Nursing Diagnosis - Psychosocial

  1. Could someone please tell me what a Psychosocial Nursing Diagnosis is? I'm not sure if I'm headed in the right direction... I was thinking "Anxiety" would fall under that topic... But in the book I have, there's nothing that specifically says Psychosocial and Anxiety falls under Coping/Stress Tolerance...

    Thanks for any help
    Last edit by Joe V on Mar 27, '18
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    About am0r803

    Joined: Nov '07; Posts: 52; Likes: 12


  3. by   Daytonite
    Psychosocial nursing diagnoses are often used with patients who have diseases like depression, bipolar diseases, anorexia, bulimia, substance abuse, alcohol abuse, have attempted or are thinking of suicide, have death or dying issues, coping and self-esteem issues or behavioral issues. Self-esteem has to do with one's own worth, capability, significance and success in life. Psychosocial also has to do with the positive and negative connections between people or groups of people and the way in which those connections are exhibited (roles we assume). Coping and stress tolerance are included and have to do with how patients deal with life events and life processes.

    Examples of psychosocial nursing diagnoses are:
    • Disturbed Personal Identity
    • Hopelessness
    • Chronic Low Self-Esteem
    • Situational Low Self-Esteem
    • Risk for Situational Low Self-Esteem
    • Social Isolation
    • Caregiver role strain
    • Risk for caregiver Role Strain
    • Impaired Parenting
    • Risk for Impaired Parenting
    • Readiness for Enhanced parenting
    • Interrupted Family Processes
    • Readiness for Enhanced Family Processes
    • Dysfunctional Family Processes: Alcoholism
    • Risk for Impaired Parent/Infant/Child Attachment
    • Effective Breastfeeding
    • Ineffective Breastfeeding
    • Interrupted Breastfeeding
    • Ineffective Role Performance
    • Parental Role Conflict
    • Impaired Social Interaction
    • Fear
    • Anxiety
    • Death Anxiety
    • Chronic Sorrow
    • Ineffective Denial
    • Grieving
    • Complicated Grieving
    • Ineffective Coping
    • Disabled Family Coping
    • Compromised Family Coping
    • Defensive Coping
    • Ineffective Community Coping
    • Readiness for Enhanced Coping (Individual)
    • Readiness for Enhanced Family Coping
    • Readiness for Enhanced Community Coping
    • Risk for Complicated Grieving
    • Stress Overload
    • Risk-prone Health Behavior
  4. by   moncj66
    Hey fellow students, I really have trouble coming up with psychosocial nursing diagnosis for my care plan. I'm currently in OB and had a patient that was physically abused by her partner, who used heavy narcotics & alcohol daily, so now she lives with her grandmother. The baby is healthy and might be given up for adoption. The mother is 40 and has 4 kids already; various ages and jobs. So, I really don't know why should be priority for the child, Not the mother? This careplan is for the infant, not the mother, so its more difficult to come up with things. Ineffective parenting? ANy ideas are GREATLY APPRECIATED!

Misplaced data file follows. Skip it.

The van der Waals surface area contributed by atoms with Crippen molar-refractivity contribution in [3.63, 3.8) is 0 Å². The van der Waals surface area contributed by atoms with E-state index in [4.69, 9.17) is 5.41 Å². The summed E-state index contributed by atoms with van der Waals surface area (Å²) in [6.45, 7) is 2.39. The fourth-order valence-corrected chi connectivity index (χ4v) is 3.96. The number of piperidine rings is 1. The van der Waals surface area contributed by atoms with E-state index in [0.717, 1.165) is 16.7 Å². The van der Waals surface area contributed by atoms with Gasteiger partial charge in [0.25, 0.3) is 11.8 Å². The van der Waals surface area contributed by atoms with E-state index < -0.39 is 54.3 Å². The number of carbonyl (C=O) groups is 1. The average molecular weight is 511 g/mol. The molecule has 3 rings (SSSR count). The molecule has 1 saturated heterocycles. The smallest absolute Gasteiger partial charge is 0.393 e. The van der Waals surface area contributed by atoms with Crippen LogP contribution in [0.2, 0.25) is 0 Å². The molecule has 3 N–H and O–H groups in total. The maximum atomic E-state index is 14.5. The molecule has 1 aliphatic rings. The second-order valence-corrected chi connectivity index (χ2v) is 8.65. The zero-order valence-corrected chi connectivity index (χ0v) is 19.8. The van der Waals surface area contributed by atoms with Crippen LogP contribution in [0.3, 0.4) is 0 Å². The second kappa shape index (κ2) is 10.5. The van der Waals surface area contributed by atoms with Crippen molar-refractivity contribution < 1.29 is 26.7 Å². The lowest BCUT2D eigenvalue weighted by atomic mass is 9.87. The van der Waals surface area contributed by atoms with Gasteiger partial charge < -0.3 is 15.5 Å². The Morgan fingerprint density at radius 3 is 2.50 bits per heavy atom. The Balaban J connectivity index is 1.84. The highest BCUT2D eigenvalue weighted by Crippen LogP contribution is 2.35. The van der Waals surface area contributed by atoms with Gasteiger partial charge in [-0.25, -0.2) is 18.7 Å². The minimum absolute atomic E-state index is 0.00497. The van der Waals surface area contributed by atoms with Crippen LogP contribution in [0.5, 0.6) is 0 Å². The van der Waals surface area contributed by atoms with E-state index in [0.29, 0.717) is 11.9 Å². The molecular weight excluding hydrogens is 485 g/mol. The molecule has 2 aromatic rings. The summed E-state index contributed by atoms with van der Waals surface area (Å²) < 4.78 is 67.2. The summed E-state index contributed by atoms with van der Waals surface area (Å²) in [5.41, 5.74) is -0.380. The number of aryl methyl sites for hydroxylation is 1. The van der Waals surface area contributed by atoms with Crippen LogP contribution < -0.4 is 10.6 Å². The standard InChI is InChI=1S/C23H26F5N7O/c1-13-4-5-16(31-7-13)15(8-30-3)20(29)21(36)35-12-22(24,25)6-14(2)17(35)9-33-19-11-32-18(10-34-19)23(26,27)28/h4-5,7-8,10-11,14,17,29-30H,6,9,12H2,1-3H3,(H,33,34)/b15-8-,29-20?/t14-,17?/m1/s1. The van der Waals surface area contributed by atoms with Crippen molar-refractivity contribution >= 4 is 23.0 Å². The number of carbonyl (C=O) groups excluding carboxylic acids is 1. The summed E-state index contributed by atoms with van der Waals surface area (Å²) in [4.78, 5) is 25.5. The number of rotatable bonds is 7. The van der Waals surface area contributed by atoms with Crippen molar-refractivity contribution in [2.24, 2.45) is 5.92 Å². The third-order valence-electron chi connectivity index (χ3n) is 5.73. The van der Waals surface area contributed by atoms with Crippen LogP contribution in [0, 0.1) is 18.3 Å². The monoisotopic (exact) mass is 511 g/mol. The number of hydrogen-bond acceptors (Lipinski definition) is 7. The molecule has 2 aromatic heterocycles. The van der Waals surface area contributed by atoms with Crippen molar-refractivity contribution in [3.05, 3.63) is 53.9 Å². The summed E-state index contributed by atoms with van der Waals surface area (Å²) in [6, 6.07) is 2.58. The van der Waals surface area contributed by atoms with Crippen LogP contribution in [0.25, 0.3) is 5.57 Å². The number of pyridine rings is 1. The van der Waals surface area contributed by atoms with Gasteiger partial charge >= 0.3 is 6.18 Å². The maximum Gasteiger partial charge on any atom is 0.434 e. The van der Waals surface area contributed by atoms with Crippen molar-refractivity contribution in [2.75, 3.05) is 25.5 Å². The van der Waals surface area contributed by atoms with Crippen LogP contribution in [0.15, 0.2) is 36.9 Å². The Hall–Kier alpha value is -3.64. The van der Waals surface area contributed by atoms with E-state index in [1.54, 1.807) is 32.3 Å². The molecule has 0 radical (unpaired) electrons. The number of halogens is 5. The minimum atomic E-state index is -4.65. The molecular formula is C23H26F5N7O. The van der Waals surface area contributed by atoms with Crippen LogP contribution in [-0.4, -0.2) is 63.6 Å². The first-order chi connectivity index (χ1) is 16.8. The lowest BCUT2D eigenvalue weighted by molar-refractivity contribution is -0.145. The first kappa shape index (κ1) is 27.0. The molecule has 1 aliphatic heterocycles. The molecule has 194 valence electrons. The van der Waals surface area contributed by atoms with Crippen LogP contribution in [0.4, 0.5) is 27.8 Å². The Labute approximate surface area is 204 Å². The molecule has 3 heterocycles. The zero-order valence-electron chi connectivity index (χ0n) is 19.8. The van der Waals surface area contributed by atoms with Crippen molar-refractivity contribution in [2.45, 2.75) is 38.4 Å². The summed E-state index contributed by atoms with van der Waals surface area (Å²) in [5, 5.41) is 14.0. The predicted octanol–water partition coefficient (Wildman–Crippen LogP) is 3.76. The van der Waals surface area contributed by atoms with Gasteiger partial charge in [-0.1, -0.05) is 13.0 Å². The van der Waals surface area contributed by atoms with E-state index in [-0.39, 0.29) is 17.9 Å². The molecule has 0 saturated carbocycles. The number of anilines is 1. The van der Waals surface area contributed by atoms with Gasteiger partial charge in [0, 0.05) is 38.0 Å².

5. by   Keri8680
    What about risk for failure to thrive r/t home can always choose one the baby may be at risk for if you are having trouble trying to figure something out.
  6. by   Daytonite
    remember that a care plan is about the nursing problems of the patient. the baby is the pati ent. forget that the baby is going to be given up for adoption. think about what the nurses are doing for this baby each minute of the day because this baby cannot care for itself, can it? none of the babies in the newborn nursery can. all care plans begin with assessment of the patient and determination of their adls.

    think about what you know about the assessment findings of a normal newborn compared to an adult. what's different? for onething newborns can't regulate their body temperature which is why we don't leave them exposed to the room atmosphere for very long with just a diaper covering them. that's ineffective thermoregulation r/t immature compensation for changes in environmental temperature. [see Newborn Nursing Diagnosisfor information on thermoregulation of temperature in newborns and nursing interventions.] some newborns just have a few difficulties with excessive secretions in the respiratory track (the big hint here is that the nurses will keep a bulb syringe nearby the baby) so ineffective airway clearance can be used. they also have a stump from the umbilical cord hanging off their future belly button. do you? are they treating this cord stump? if it's inflamed or there are umbilical cord problems there is risk for infection, so you can use risk for infection r/t break in skin integrity at umbilical cord site ([color=#3366ff]risk for infection). if the baby has been circumcised that is another reason for a risk of infection. is this baby breastfeeding? if so, use effective breastfeeding. and, some babies just don't start feeding well at first by breast or bottle--it happens. these kids are imbalanced nutrition: less than body requirements r/t poor infant feeding behaviors (imbalanced nutrition: less than body requirements).

    use risk for infection r/t break in skin integrity at umbilical cord site. the risk factor is that if the cord comes off or is traumatically removed instead of falling off on its own it creates an open skin area which is the actual potential for infection as a result of open skin area.

    for ineffective thermoregulation r/t immature compensation for changes in environmental temperature. see Newborn Nursing Diagnosis for information on thermoregulation of temperature in newborns and nursing interventions. it has links to this website:

    you can use imbalanced nutrition: less than body requirements r/t poor feeding behaviors when babies don't start feeding well at first bybottle. just describe their fussiness with feeding, poor intake amount or other little problems that are going on.

    if the baby is under the bililight for hyperbilirubinemia the nursing diagnosis to use is risk for injury r/t phototherapy (risk for injury).
    Last edit by Joe V on Apr 23, '18
  7. by   benjaiiimin

    I am hoping someone can help me here as I am slightly stuck on a psychosocial nursing diagnosis for an assignment.